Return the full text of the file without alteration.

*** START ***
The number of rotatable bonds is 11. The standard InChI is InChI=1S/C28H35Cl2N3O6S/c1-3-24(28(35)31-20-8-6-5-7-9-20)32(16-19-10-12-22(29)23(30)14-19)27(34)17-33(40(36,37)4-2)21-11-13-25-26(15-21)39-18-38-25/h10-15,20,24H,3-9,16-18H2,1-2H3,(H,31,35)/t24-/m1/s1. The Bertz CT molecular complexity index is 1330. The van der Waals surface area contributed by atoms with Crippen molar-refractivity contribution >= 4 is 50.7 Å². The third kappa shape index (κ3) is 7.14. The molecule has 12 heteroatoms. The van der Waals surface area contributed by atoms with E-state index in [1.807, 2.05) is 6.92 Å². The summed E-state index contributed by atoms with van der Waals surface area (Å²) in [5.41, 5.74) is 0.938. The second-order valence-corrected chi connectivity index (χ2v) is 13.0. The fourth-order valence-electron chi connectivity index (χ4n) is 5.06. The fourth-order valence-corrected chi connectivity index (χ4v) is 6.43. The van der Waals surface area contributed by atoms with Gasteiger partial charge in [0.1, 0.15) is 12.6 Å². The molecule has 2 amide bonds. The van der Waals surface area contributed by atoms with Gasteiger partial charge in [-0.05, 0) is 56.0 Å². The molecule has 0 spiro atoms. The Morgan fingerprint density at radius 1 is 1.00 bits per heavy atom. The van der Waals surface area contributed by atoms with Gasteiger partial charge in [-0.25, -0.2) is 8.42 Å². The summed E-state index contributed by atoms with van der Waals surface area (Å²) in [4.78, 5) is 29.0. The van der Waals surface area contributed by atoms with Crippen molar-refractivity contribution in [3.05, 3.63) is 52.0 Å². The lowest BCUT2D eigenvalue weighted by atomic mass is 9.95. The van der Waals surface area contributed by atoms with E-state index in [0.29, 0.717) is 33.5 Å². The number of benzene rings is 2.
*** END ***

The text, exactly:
The number of rotatable bonds is 11. The standard InChI is InChI=1S/C28H35Cl2N3O6S/c1-3-24(28(35)31-20-8-6-5-7-9-20)32(16-19-10-12-22(29)23(30)14-19)27(34)17-33(40(36,37)4-2)21-11-13-25-26(15-21)39-18-38-25/h10-15,20,24H,3-9,16-18H2,1-2H3,(H,31,35)/t24-/m1/s1. The Bertz CT molecular complexity index is 1330. The van der Waals surface area contributed by atoms with Crippen molar-refractivity contribution >= 4 is 50.7 Å². The third kappa shape index (κ3) is 7.14. The molecule has 12 heteroatoms. The van der Waals surface area contributed by atoms with E-state index in [1.807, 2.05) is 6.92 Å². The summed E-state index contributed by atoms with van der Waals surface area (Å²) in [5.41, 5.74) is 0.938. The second-order valence-corrected chi connectivity index (χ2v) is 13.0. The fourth-order valence-electron chi connectivity index (χ4n) is 5.06. The fourth-order valence-corrected chi connectivity index (χ4v) is 6.43. The van der Waals surface area contributed by atoms with Gasteiger partial charge in [0.1, 0.15) is 12.6 Å². The molecule has 2 amide bonds. The van der Waals surface area contributed by atoms with Gasteiger partial charge in [-0.05, 0) is 56.0 Å². The molecule has 0 spiro atoms. The Morgan fingerprint density at radius 1 is 1.00 bits per heavy atom. The van der Waals surface area contributed by atoms with Gasteiger partial charge in [-0.25, -0.2) is 8.42 Å². The summed E-state index contributed by atoms with van der Waals surface area (Å²) in [4.78, 5) is 29.0. The van der Waals surface area contributed by atoms with Crippen molar-refractivity contribution in [3.05, 3.63) is 52.0 Å². The lowest BCUT2D eigenvalue weighted by atomic mass is 9.95. The van der Waals surface area contributed by atoms with E-state index in [0.29, 0.717) is 33.5 Å². The number of benzene rings is 2.